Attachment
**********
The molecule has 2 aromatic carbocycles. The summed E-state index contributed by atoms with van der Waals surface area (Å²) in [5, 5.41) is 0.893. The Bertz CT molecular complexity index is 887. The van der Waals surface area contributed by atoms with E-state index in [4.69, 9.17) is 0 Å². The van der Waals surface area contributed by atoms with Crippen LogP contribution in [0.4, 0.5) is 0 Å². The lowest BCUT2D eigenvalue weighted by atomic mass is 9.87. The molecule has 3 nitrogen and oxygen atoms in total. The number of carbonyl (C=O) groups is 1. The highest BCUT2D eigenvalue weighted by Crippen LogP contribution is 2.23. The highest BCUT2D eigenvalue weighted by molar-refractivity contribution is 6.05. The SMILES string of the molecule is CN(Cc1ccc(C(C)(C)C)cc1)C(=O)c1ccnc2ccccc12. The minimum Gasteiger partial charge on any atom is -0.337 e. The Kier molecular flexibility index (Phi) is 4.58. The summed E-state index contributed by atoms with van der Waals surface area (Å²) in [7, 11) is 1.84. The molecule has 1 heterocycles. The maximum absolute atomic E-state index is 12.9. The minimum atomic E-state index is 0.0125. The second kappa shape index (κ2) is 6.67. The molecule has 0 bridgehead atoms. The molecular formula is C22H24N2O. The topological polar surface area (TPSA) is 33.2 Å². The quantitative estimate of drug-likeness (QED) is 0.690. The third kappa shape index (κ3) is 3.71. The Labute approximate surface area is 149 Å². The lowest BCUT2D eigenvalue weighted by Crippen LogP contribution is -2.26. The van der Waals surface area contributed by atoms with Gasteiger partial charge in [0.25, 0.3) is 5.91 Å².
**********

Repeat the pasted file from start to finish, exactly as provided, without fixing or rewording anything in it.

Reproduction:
The molecule has 2 aromatic carbocycles. The summed E-state index contributed by atoms with van der Waals surface area (Å²) in [5, 5.41) is 0.893. The Bertz CT molecular complexity index is 887. The van der Waals surface area contributed by atoms with E-state index in [4.69, 9.17) is 0 Å². The van der Waals surface area contributed by atoms with Crippen LogP contribution in [0.4, 0.5) is 0 Å². The lowest BCUT2D eigenvalue weighted by atomic mass is 9.87. The molecule has 3 nitrogen and oxygen atoms in total. The number of carbonyl (C=O) groups is 1. The highest BCUT2D eigenvalue weighted by Crippen LogP contribution is 2.23. The highest BCUT2D eigenvalue weighted by molar-refractivity contribution is 6.05. The SMILES string of the molecule is CN(Cc1ccc(C(C)(C)C)cc1)C(=O)c1ccnc2ccccc12. The minimum Gasteiger partial charge on any atom is -0.337 e. The Kier molecular flexibility index (Phi) is 4.58. The summed E-state index contributed by atoms with van der Waals surface area (Å²) in [7, 11) is 1.84. The molecule has 1 heterocycles. The maximum absolute atomic E-state index is 12.9. The minimum atomic E-state index is 0.0125. The second kappa shape index (κ2) is 6.67. The molecule has 0 bridgehead atoms. The molecular formula is C22H24N2O. The topological polar surface area (TPSA) is 33.2 Å². The quantitative estimate of drug-likeness (QED) is 0.690. The third kappa shape index (κ3) is 3.71. The Labute approximate surface area is 149 Å². The lowest BCUT2D eigenvalue weighted by Crippen LogP contribution is -2.26. The van der Waals surface area contributed by atoms with Gasteiger partial charge in [0.25, 0.3) is 5.91 Å².